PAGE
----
‘Broke’ Sonko take two fuliza loans in less than three weeks
Former Nairobi Governor Mike Sonko has again announced that he is not doing well financially.
This comes after he posted a video of himself getting a haircut and captioned, “Leo nanyolewa kwa kinyozi ya 300/=. Nitafuliza tu sai. (Today, I am being shaved in a barber shop that charges Sh300. I will just Fuliza.”
Leo nanyolewa kwa kinyozi ya 300/=. Nitafuliza tu sai. pic.twitter.com/Eb0uqpw4RR
— Mike Sonko (@MikeSonko) November 10, 2022
Last month, Mombasa youth compelled the flamboyant politician to borrow Sh22,0000 from a mobile platform to buy them lunch.
Sonko insisted that he was broke, but the youth asked him to share whatever he had. “I’m broke to be honest. Just stay put, you will see me Fuliza. You are 108 people. See, nimefuliza Sh22,000,” he said.
Fuliza is one of the mobile platforms that offer online credit to its customers, payable with interest. It enables one to complete their M-PESA transactions even when they have insufficient funds in their M-PESA account.
These funds can be accessed multiple times as long as one is within their Fuliza limit. The overdraft service is refreshed upwards or downwards every time one opts out.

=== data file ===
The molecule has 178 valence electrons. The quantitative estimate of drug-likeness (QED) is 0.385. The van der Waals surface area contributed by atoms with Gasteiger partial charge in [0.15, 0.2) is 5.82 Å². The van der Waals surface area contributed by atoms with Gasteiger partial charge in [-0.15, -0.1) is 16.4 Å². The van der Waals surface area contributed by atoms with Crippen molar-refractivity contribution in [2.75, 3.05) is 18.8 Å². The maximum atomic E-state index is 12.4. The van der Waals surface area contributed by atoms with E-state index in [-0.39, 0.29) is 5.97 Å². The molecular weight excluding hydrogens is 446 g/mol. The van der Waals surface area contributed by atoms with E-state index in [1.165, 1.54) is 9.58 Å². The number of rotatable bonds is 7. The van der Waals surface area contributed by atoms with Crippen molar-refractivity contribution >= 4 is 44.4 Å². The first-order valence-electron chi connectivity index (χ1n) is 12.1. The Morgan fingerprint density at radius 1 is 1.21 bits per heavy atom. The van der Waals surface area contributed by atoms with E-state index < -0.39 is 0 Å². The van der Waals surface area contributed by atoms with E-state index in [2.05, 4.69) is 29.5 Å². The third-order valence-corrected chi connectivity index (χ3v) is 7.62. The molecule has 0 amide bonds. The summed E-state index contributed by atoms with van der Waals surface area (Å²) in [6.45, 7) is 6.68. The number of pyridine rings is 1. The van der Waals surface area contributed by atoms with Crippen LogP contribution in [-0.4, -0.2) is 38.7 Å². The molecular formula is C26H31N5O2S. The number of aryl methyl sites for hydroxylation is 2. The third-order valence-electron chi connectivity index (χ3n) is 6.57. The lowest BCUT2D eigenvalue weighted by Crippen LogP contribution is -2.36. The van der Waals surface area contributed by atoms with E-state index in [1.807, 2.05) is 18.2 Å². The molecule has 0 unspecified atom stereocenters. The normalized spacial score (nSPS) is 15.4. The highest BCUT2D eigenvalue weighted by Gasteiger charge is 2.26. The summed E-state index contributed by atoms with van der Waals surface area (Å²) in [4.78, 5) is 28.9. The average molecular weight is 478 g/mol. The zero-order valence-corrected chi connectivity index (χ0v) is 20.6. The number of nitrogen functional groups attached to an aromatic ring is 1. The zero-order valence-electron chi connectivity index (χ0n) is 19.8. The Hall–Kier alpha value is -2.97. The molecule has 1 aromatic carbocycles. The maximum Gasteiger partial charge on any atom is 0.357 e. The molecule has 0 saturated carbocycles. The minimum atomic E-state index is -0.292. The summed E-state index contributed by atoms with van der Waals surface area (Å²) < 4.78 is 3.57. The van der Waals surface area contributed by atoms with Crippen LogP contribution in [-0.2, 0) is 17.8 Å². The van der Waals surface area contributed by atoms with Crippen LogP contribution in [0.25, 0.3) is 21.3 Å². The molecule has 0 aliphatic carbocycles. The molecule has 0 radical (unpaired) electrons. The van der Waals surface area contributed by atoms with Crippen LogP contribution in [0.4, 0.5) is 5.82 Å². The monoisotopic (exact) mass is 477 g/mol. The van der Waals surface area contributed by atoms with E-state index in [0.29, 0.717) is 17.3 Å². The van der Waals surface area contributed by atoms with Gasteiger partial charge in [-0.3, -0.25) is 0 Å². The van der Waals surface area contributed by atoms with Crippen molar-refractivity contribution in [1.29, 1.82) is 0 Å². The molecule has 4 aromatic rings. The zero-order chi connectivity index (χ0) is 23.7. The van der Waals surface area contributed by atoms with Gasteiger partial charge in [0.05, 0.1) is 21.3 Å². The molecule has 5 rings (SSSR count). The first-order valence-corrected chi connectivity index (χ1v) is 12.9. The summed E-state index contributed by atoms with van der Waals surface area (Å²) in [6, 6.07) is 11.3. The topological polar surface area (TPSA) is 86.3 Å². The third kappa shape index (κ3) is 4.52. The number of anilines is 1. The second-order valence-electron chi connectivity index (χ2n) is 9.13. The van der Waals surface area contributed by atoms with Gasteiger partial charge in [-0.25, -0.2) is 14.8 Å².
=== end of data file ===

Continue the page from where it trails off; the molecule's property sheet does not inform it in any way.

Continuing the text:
However, a customer is charged a one-off 1% access fee, and a daily maintenance fee is applied the next day at midnight or 00.00 hrs.
Additionally, a Fuliza customer is charged a 20% excise duty on the access fee. That means a customer who uses Fuliza and repays before the next day at 00.00hrs will only pay the access fee and maintenance on the outstanding amount.
According to the Safaricom website, Sonko paid a 20 percent excise duty of Sh6 per day and a daily charge of Sh36 for the Sh22,000 loan he took, and this was also in consideration of whether he paid on time or not.
Sonko is a popular businessman with a significant social media presence who owns several entertainment joints in Nairobi and Mombasa and has also been renowned for his philanthropic nature.
Recently, President William Ruto asked mobile lenders to lower interest on loans to enable Kenyans to borrow and do business.
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